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Just 68 days separated the sight of Emma Raducanu breathing despairingly on Court One and covering her eyes in disbelief at Flushing Meadows, but it is hard to imagine another patch of time so improbably defiant. Long after the adrenaline stopped pumping and the blood dried from her knee, the heights she scaled as an 18-year-old this summer gone stands alone for its incredulity.
The plain records could never quite explain the preposterousness of it all. Yes, Raducanu became the first qualifier to win in the Open era; the first woman in history to win a grand slam at just the second attempt and did it all without dropping a set. But what those milestones fail to explain is how every point survived in the imagination. From her joyous, almost carefree breakthrough at Wimbledon to the sudden swirl of distress around her fourth-round exit, and then the mounting anticipation that something extraordinary was occurring in New York, a roller coaster of intensity worthy of an entire career condensed down into just two months. Even those most indifferent to tennis couldn’t help but be entranced by the kaleidoscope of emotion.
It is a year that unmistakably belongs to Raducanu. One for which she will always be revered, regardless of what is to follow. Even if the achievements tumble down in an avalanche, it is hard to envisage anything that can compare to the reverberations of those first footprints left at the summit.
For a dominant, era-defining generation, though, it was a year spent fighting against the sands of time. Roger Federer and Andy Murray summoned up all their strength and fraying sinews to roll back the stone, only to eventually be betrayed by their bodies at Wimbledon. Serena Williams was condemned to the same fate, forced to withdraw in the first round, and has been unable to compete since. Rafael Nadal did not make it that far, succumbing to a chronic foot injury after his last remaining sanctuary of Roland Garros was plundered by Novak Djokovic.
Even the Serbian’s well of endurance finally ran dry, but not before he’d established one of the finest seasons in the sport’s history. For much of the year, Djokovic was simply untouchable, a force of cold, unerring nature that refused to be stopped. A third successive Australian Open title was followed by an immense comeback against Stefanos Tsitsipas in Paris, where Djokovic rose off the canvas and crumbled his younger opponent in a pulsating war of mental attrition.
After the world No 1 swept to victory at Wimbledon in a manner befitting of his superiority, only the Olympics and US Open stood between Djokovic and an unprecedented men’s “golden slam”. It was a feat that has eluded even Federer and Nadal, but eventually the youth of Alexander Zverev and Daniil Medvedev denied the Serbian’s assault on history. More memorable than his defeat in New York, though, were the tears. So often the sport’s villain, slowly engulfing the legacies of its two beaming idols, there was something cathartic about seeing Djokovic finally embraced in defeat. And while the sport’s great triumvirate remain tied on 20 grand slams, it is only a matter of time before Djokovic elevates himself into clear skies once and for all.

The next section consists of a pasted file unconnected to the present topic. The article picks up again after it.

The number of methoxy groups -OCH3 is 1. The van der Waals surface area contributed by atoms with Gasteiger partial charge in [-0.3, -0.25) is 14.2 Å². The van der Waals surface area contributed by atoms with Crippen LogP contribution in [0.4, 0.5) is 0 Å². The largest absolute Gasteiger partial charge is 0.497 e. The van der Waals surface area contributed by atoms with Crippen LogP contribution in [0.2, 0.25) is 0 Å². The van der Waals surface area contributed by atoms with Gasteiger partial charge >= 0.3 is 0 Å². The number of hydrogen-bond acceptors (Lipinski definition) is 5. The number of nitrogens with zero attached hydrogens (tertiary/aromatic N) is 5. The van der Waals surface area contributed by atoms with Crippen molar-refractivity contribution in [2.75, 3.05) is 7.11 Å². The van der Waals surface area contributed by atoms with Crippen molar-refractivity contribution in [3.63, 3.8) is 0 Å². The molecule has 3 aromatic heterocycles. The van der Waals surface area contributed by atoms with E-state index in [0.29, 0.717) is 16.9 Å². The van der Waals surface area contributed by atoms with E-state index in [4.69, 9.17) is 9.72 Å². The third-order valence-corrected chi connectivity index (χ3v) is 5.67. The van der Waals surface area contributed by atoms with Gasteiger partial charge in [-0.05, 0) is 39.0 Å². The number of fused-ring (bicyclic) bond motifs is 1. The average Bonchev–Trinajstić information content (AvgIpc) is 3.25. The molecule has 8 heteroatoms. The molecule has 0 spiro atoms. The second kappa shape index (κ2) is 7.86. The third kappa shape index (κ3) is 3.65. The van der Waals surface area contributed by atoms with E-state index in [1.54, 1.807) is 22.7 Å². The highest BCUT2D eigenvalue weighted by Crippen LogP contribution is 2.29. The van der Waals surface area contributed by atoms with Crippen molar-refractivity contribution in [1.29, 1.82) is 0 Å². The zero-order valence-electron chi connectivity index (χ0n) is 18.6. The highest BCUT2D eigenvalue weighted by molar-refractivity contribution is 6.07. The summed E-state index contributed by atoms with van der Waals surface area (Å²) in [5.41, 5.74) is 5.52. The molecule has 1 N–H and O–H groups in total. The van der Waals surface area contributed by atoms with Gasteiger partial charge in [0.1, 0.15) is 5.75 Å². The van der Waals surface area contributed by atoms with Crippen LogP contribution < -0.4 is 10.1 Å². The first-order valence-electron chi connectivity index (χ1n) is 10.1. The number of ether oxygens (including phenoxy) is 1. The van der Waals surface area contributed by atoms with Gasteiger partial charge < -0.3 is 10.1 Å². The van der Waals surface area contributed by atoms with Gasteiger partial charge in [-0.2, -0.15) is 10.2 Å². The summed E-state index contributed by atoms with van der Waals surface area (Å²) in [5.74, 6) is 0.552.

For Williams, the quest to match Margaret Court’s record of 24 grand slams remains tantalisingly close, yet has never felt as agonisingly out of reach. The question of who might inherit the 40-year-old’s throne remains as obscure as ever, too. Ashleigh Barty consolidated her world No 1 ranking with an emphatic run of victories at Wimbledon, while Barbora Krejcikova’s brilliant emergence, from doubles specialist to French Open champion, catapulted her into that ever-rotating elite bracket.
That sense of commotion has been mirrored off the court, too. Naomi Osaka always seemed the likeliest to assert herself as the next dominant female player, and victory at the Australian Open – the fourth grand slam title of the 24-year-old’s career – arrived as further evidence of that. The mental ordeal Osaka has endured, beginning with her mid-tournament withdrawal at the French Open and culminating in an indefinite break from tennis, posed serious questions about the treatment and untold pressures on athletes that demand introspection.
There have been other notable points of discomfort, too. In October, the ATP finally announced that it would develop a domestic violence policy after remaining reticent on the matter for almost a year. Zverev, the Olympic gold medallist in Tokyo, has strenuously denied the allegations against him, but the ATP’s lack of urgency to address the issue has left the governing body in a bad light. The WTA did, at least, show far more initiative by intervening as concerns continue over the safety of Peng Shuai, with women’s tournaments in China now suspended. That is a concern that seems set to last long into next year.
It is somewhat unusual for tennis, a sport that prides itself on a pristine reputation. There has been, perhaps, an unusual amount of shade playing against the light. But once it is consigned to the history books, there can be few doubts that, on these shores at least, Raducanu’s utterly enthralling US Open victory will shine into the night.